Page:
Excess liability insurance provides just that – excess coverage limits in addition to the underlying liability policy. This additional coverage can be the difference in protecting your business from bankruptcy. 

Read on to learn what excess liability insurance covers, who needs it, and how to know how much coverage you need.

What Does Excess Liability Insurance Cover?

An excess liability insurance policy, also known as excess liability coverage, provides financial protection and higher policy limits if a claim is made that exceeds the limit of an underlying liability policy. 

In simple terms, excess liability insurance provides additional coverage on top of your existing policy.

For example, let’s say you have a $1 million general liability insurance policy and face a $1.75 million claim. You and your business would have to cover the $750,000 that exceeds your general liability limits.

However, if you had an excess liability policy of $1 million on top of your general liability insurance, your excess liability coverage would cover that $750,000 loss. This would keep you financially protected. 

Who Needs Excess Liability Insurance?

Excess liability insurance protects your business from significant losses and reduces the chance that a lawsuit could bankrupt your business. 

Many business owners choose to have excess liability coverage because they face substantial risks, such as:

  • A high degree of foot traffic
  • The handling or transportation of hazardous materials
  • The personal injury claims that could be leveled against construction, manufacturing, or similar businesses

Why Do Many Manufacturers Opt for Excess Liability Insurance?

Many manufacturers use excess liability insurance as a cost-effective way to increase the limits on their underlying coverage since they may face higher risks than other industries.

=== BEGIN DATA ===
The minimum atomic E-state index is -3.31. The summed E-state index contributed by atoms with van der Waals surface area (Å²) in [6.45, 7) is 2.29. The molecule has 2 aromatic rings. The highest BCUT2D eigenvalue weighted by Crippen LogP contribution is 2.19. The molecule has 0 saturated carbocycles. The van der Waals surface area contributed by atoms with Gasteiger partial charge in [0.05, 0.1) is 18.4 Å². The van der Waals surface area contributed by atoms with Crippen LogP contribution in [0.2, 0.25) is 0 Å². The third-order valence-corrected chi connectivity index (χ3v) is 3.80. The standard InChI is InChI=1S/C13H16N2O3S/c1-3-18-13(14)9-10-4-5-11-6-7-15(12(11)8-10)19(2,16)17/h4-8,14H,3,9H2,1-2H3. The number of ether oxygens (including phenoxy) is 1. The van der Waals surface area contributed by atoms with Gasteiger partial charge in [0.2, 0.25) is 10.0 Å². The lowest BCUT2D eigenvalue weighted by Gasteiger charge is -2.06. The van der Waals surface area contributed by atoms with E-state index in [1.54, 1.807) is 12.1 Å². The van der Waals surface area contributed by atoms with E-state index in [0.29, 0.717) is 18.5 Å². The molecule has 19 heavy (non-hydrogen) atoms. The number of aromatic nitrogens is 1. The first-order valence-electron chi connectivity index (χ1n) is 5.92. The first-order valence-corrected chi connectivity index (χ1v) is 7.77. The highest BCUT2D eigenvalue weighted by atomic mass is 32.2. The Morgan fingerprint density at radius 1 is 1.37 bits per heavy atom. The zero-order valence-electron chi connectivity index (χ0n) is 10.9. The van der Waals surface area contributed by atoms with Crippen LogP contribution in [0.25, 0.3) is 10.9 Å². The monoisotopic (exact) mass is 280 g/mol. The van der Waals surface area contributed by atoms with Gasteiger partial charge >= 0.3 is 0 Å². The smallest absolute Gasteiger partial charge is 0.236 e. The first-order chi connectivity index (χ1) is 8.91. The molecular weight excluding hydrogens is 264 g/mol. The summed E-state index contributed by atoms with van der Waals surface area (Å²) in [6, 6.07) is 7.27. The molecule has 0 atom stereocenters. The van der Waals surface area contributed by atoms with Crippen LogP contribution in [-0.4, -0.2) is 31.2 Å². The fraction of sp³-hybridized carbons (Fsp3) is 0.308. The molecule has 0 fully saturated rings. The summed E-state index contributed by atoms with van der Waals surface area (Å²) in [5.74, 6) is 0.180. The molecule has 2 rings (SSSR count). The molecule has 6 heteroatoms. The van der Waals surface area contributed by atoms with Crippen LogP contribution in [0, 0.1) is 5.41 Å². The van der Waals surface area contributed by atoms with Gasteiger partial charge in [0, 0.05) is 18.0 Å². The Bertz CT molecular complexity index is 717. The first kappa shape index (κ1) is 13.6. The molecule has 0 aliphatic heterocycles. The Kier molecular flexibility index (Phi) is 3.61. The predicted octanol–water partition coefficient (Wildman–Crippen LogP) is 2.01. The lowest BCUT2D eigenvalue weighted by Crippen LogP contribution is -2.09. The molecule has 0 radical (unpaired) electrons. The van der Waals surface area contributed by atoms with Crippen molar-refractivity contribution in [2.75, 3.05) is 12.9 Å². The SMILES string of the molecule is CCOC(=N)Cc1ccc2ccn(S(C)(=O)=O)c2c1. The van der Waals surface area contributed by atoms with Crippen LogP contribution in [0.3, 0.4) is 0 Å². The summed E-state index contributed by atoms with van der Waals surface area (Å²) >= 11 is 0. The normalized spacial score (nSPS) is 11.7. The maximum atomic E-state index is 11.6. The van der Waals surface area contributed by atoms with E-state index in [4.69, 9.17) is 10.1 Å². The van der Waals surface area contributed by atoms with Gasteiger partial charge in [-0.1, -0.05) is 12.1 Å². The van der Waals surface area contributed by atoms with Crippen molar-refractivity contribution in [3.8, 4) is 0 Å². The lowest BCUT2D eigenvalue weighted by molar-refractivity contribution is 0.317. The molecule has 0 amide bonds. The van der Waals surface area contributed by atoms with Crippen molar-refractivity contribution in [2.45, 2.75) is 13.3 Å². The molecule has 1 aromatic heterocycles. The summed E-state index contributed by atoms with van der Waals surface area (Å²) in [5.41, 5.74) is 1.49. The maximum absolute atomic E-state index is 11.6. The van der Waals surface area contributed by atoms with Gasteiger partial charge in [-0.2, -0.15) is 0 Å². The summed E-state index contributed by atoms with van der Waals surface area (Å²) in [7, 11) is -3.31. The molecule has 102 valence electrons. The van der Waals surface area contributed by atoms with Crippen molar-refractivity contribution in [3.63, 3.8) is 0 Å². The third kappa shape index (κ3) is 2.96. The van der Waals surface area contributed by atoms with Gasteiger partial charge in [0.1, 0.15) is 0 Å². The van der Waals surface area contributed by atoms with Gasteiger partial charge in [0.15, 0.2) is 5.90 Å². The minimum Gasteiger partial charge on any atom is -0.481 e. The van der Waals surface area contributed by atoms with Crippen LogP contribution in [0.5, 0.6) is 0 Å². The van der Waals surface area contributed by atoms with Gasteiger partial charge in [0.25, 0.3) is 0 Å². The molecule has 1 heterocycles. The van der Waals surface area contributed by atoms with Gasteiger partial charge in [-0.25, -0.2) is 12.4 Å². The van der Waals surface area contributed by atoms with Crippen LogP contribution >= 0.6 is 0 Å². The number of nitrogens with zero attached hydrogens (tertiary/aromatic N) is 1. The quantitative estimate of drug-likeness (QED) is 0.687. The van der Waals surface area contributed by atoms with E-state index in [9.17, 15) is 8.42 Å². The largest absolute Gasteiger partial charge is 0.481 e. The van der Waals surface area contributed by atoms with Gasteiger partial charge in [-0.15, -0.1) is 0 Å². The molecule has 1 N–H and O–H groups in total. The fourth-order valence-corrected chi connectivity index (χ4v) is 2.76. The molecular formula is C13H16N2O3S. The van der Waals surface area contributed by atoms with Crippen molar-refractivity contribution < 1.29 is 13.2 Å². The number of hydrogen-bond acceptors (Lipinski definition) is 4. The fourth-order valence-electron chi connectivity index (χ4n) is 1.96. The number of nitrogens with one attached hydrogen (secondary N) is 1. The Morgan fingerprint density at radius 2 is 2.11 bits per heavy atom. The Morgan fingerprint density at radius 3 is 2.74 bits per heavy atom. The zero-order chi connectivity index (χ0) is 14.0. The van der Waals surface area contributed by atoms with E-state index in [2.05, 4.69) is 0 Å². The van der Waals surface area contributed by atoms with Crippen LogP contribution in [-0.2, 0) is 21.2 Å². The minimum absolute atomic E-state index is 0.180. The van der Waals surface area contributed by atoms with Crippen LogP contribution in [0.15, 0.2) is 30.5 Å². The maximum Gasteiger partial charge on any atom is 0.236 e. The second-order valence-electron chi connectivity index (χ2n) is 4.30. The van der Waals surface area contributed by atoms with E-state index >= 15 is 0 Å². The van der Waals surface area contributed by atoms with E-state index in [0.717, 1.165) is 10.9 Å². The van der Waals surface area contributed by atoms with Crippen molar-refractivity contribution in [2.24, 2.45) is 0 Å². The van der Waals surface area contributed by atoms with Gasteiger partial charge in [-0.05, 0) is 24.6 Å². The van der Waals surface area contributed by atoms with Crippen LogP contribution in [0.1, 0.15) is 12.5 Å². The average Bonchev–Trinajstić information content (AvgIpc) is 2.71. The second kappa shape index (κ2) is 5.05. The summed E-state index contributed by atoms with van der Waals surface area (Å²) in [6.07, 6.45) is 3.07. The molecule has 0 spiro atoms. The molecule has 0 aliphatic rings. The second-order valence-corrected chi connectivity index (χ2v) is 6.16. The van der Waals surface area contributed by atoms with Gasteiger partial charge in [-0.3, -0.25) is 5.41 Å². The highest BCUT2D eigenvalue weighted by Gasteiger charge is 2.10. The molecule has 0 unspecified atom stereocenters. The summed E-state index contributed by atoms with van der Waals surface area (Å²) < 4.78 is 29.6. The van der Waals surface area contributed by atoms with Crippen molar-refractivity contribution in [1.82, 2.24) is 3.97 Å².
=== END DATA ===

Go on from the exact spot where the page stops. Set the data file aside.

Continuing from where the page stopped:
These policies boost coverage on general liability insurance and can help to ensure protection in the event of a claim.

How Much Excess Liability Do Manufacturers Need?

When determining how much additional coverage manufacturers need, professionals may consider several factors. These factors can include:

  • whether a firm has experience with prior large losses
  • what is typical for their industry 
  • whether anything has changed in their business that might affect their risk exposure

​​As an industry, manufacturers tend to buy higher excess casualty limits than other industries. Each business has different needs and there is no one-size-fits-all answer to how much coverage a business needs. 

However, working with a broker and considering these factors can help you make an informed decision about your coverage to ensure you and your business are protected. 

Other Important Policies for Manufacturers

While general liability insurance covers many common risks, it does not provide complete protection. For example, manufacturers should also consider: 

General Liability Insurance

General liability insurance can help to protect a manufacturing company’s income and assets against everyday risks.

For example, general liability insurance can help cover:

  • Medical payments if another person or party is injured on your commercial property.*
  • Property damage if your business or employees cause damage to another person’s property.